Lawn Grass in Leander & Cedar Park Texas
For those whose lawns look weathered and barren now. remember, we are in the dead of winter- the grass has been dormant but will come to life soon. We had a horribly harsh summer with the drought a dry first part of the winter and we are just now getting blessed with a little rain. A good dose of Dillo Dirt or other organic fertilizer and these continued showers will do our lawns good. The Grass Patch on Ronald Reagan Blvd. (aka Parmer) in Leander sells and installs lawn grass. Farmer’s Nursery on Leander Drive in Leander does as well- not positive they install, but they sell as well as have a lawn grass demonstration area located to the left of their gate as you drive in. In the Farmer’s demo plot you can see real lawn grass growing and determine which look is right for you. If you go to Farmer’s please tell ‘em “Sandy” sent you. I bought so much builder’s sand and other supplies during my backyards de-grassing that my name was changed by them. Another good resource is the Williamson County Ag. Extension office. Yet another resource is the Native Plant Society of Texas. Georgetown has a very active group. Unfortunately for ME- they meet on Thursday nights when I have P & Z (Leander Planning & Zoning Commission meetings). The City of Leander has one of the best water conservation ordinances in the state as well as a recommended plant list of natives are hardy adapted plants & grasses. Builders must use Bermuda grass or Zoysia in new home landscape construction and may NOT use the water hogging St. Augustine. Commonly called “carpet” grass, St. Augustine may be good for Houston, parts of Florida or other areas with high annual rainfall amounts but not here in the Texas Hill Country.
I have 3 types of grass in my lawn (what’s left of it). Zoysia, a wide stemmed variety, Bermuda and St. Augustine. Little by little I have been removing large expanses of lawn and replacing it with low maintenance stone or granite, or xeriscaping or edibles. Neither my son nor my husband like to mow, edge, weed eat, water or otherwise care for a lawn.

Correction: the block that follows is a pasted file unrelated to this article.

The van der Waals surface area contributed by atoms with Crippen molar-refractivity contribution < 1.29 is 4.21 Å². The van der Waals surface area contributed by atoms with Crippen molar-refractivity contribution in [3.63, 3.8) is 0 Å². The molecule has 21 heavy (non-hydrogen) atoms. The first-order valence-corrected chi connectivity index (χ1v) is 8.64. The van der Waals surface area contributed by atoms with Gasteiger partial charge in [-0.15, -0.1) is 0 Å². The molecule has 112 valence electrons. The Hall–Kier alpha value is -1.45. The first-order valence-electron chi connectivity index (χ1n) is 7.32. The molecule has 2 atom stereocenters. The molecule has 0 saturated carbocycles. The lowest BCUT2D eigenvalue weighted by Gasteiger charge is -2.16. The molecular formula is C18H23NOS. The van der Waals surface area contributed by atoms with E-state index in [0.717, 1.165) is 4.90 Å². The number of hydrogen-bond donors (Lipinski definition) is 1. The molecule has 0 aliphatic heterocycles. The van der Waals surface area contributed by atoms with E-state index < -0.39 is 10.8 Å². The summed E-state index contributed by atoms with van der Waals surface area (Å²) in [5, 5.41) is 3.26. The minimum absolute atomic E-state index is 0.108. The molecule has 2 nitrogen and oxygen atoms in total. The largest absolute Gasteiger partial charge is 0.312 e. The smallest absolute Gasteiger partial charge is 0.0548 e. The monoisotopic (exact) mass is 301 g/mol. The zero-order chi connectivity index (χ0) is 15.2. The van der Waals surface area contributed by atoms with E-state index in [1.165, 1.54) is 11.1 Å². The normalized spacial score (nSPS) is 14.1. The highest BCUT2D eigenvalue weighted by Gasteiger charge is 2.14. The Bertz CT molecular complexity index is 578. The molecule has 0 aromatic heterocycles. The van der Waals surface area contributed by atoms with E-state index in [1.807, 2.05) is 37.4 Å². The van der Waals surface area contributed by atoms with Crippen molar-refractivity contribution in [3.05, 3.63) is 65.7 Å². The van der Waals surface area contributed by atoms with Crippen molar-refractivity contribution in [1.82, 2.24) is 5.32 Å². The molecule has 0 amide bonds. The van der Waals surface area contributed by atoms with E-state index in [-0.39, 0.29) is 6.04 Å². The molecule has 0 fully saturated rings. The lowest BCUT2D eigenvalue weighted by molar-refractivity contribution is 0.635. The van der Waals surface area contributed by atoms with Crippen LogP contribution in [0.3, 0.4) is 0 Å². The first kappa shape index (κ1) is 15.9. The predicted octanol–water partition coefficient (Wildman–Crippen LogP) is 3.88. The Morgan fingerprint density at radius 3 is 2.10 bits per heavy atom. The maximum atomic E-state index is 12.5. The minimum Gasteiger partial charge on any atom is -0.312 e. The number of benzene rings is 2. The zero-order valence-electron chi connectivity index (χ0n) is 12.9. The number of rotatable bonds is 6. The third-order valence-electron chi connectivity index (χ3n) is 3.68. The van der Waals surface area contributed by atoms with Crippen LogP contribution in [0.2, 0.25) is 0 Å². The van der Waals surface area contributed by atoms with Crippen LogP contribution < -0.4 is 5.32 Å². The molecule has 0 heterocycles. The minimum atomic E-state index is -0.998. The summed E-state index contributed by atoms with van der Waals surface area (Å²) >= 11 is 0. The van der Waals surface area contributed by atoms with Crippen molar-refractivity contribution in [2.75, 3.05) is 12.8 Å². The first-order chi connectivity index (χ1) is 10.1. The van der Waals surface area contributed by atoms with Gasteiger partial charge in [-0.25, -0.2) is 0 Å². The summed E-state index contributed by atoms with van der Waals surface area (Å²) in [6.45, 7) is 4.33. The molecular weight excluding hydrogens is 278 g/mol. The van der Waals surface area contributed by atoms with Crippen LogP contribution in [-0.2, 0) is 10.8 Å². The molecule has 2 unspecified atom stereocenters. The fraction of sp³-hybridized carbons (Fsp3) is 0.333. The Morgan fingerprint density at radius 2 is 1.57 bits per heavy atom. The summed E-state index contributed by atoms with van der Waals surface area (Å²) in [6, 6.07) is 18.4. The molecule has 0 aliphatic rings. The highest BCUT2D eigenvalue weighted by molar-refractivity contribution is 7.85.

I would encourage anyone contemplating putting in a lawn to think long and hard about it. Many yards are totally lawnless and look great and are functional. I have seen local landscape designers create masterpieces of hardy & beautiful plants and walkways of granite, tile or stone that aesthetically rival the finest & fanciest lawns. Maybe you could just pare down the amount of lawn and add wide pathways around the perimeter with crushed granite or stone. I put in a large native stone patio using 10 tons of native patio stone at $80. a ton 2 years ago. Set in sand and filled in with decomposed granite, it created a pervious, all weather expansive area in my back yard. I also put in a pond with a bog or biological filter to keep it clean without the use of any chemicals.
My yard is a Certified Wildlife Habitat. I garden sustainably, by organic methods. The City of Austin, Texas has a great Grow Green program. One huge aspect of the program is protecting our water supply. Nitrates and Atrazine are being found in our waterways due to Weed and Feed and other chemical fertilizers being applied to lawns and then being carried down to creeks, streams and lakes when it rains with the stormwater runoff. Deformed frogs have been linked to lawn chemicals such as pesticides. That is why the Texas Parks and Wildlife Dept. has a Texas Amphibian Watch program to document frogs and toads.
You see, amphibians serve as bio-indicators worldwide of how safe our environment is for us to live in. If anybody wants to participate in the Frogwatch program, my yard’s pond is available for the study & we do have several species in our pond & yard. Please also think of your pets and children playing on your lawn.
In my front yard, large strips of grass along the entire front edge and sides have been removed. I replaced it with xeriscaping & edible landscaping including fruit trees, vegetables and herbs. I also added some boulders- they require no maintenance or water! My goal is to have an aesthetically pleasing landscape that adds to the value of my home while eliminating as much water use and maintenance as possible while actually yielding fruit, vegetables and herbs. For more information see EDIBLE ESTATES: ATTACK ON THE FRONT LAWN A Project by Fritz Haeg & The Complete Book of Edible Landscaping: Home Landscaping with Food-Bearing Plants and Resource-Saving Techniques: by Rosalind Creasy (Sierra Club Books). These as well as many other books, pictures & websites prove that our yards can be water conserving, low maintenance, productive AND aesthetically pleasing all at the same time.
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